2005 August

August 2005

There is a few recent changes to the SIP channel in Asterisk I want to explain:

  • Registrations: When Asterisk registers with a SIP service, the old version tried registering forever, even if it was obvious that the host did not exist or the password was wrong. In the current development version, we fail registration. You can revert to the old behaviour by setting the registerattempts configuration variable to 0 (zero). Asterisk will send an event to the manager interface when a registration fails.
  • Invites: If we call a SIP service that challenges us for authentication and there is no authentication credentials available or we fail to authenticate, the call fails. In 1.0.9. Asterisk will try calling forever, without going back to the dial plan with a failure. CVS head will return CONGESTION as a result of this call.
  • Retransmissions: We have no implemented the very basic SIP retransmassion timer described in the SIP RFC, called timer T1. Previously we did retransmit unacknowledged SIP messages with the same interval, a bit too fast. Now, Asterisk doubles the time between each transmission, following the RFC. If we monitor the peer we\’re calling (qualify=on in sip.conf), we base retransmission on the known round-trip time.

To summarize, we have been trying too hard before, these changes make Asterisk a bit more friendly in a SIP network.
The SIP channel is getting more RFC-compliant and robust every month. In september, I will participate in the SIPit interoperability tests with Asterisk 1.2, which is a first for Asterisk, something I wouldn\’t have dared a year ago with the 1.0 version of chan_sip. We still have a lot of work to do with the SIP support in Asterisk.

Together with Digium, I will soon start working on a new generation of the SIP channel aimed for Asterisk 1.4. That version will not be fully backwards compatible with the current SIP channel, but much more SIP compatible. Before that project takes off, we concentrate on releasing 1.2, an Asterisk relase that is a huge step forward compared with 1.0!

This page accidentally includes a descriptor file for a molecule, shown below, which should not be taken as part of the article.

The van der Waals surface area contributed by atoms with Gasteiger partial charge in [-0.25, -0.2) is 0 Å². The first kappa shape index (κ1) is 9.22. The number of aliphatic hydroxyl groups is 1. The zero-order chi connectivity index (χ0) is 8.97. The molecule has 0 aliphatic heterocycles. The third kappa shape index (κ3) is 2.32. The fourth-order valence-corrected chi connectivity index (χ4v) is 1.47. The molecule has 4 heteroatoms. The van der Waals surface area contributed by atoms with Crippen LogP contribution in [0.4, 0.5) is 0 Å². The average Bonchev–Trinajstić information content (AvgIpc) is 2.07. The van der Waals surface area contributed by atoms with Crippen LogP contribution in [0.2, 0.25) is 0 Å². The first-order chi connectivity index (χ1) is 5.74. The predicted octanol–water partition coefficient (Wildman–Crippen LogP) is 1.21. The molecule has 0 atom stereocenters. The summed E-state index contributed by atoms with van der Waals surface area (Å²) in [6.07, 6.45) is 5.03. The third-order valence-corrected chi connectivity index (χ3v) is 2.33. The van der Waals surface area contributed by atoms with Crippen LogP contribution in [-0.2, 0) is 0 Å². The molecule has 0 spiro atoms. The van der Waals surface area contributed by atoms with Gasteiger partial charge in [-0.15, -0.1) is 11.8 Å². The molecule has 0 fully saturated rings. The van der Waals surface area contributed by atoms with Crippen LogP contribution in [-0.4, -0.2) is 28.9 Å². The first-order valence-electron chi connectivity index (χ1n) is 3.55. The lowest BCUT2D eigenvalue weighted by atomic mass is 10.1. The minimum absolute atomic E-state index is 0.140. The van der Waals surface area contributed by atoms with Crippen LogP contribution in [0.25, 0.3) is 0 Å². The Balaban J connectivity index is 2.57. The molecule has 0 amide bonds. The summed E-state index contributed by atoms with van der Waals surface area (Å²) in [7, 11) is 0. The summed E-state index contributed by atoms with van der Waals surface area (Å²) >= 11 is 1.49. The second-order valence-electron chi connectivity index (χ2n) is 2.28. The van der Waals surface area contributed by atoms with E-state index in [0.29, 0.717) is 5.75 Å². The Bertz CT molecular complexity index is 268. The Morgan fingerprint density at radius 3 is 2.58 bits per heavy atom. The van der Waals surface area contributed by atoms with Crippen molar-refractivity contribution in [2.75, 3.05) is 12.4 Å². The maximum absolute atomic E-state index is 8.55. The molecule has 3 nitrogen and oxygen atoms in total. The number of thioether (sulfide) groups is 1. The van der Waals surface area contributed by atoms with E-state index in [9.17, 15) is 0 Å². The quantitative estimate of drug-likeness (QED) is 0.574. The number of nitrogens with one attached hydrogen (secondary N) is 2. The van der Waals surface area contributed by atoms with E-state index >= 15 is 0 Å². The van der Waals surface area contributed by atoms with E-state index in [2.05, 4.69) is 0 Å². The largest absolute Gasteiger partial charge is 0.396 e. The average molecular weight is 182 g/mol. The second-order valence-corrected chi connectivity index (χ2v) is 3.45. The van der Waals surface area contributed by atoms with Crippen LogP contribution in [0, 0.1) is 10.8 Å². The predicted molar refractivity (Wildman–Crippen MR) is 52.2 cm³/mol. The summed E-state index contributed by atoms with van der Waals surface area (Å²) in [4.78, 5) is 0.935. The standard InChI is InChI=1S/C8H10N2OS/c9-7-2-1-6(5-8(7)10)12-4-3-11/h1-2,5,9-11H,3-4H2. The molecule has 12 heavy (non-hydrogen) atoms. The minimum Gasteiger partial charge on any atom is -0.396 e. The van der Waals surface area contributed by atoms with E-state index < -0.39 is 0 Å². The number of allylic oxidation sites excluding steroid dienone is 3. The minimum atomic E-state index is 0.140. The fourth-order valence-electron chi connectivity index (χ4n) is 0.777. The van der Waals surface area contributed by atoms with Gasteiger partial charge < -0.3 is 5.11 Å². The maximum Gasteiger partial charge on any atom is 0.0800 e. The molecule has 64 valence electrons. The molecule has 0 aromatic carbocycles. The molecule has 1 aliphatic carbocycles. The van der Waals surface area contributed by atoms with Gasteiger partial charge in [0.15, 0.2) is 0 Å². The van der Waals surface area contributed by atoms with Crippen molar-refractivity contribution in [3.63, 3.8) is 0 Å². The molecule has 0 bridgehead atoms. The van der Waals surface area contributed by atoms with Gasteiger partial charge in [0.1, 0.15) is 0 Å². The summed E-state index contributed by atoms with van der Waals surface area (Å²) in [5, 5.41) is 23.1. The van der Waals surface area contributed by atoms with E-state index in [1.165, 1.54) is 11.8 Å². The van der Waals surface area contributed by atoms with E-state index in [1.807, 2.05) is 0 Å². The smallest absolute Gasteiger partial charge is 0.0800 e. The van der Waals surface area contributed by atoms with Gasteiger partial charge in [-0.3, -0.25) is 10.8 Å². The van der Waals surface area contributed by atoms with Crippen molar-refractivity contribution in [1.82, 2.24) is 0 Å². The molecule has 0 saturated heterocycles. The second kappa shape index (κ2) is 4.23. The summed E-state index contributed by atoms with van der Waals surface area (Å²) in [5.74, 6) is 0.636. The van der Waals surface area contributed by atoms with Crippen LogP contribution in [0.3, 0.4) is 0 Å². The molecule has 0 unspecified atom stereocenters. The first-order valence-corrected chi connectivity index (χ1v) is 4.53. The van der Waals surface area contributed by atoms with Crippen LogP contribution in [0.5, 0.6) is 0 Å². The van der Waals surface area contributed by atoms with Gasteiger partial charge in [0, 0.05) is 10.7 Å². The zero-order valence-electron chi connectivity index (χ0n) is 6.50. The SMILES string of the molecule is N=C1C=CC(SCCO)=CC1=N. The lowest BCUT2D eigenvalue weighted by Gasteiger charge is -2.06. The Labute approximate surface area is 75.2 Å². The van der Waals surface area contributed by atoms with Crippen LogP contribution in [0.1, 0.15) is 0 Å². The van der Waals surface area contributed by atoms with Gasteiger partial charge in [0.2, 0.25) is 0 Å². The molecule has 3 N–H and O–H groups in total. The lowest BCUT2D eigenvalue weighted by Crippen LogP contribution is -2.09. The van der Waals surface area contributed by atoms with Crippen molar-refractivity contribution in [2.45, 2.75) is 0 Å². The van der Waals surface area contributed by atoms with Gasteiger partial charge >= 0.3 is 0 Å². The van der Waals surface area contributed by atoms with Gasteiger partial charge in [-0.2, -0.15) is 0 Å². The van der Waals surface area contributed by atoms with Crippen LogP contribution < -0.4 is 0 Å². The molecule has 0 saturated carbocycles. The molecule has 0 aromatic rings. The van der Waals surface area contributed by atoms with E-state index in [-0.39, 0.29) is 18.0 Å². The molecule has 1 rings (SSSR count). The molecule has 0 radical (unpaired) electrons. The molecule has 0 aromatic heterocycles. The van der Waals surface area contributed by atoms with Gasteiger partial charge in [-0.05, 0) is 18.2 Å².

UserFriendly mentions Asterisk in a comic strip this week. Gnome and Asterisk are the mentioned Open Source Softwares.
The strip is about bounties, a tool used in many Open Source projects to offer money in a cooperative fashion in order to get someone interested in adding a wanted feature.

Good reading about NAT handling with ICE:

The Interactive Connectivity Establishment (ICE) draft, developed by the IETF\’s MMUSIC working group, provides a framework to unify the various NAT traversal techniques. This enables SIP-based VoIP clients to successful traverse the variety of firewalls that may exist between a remote user and a network.

ICE defines a standardized method for SIP-enabled clients (or clients based on other multimedia session protocols) to determine what type of NAT firewall(s) exist between clients and determine a set of IP addresses by which clients can establish contact. Using a number of protocols and network connectivity mechanisms, such as STUN, Traversal Using Relay NAT (TURN) and Realm Specific IP (RSIP), ICE learns about the network topology in which the clients exist and the various sets of network addresses by which these devices can communicate.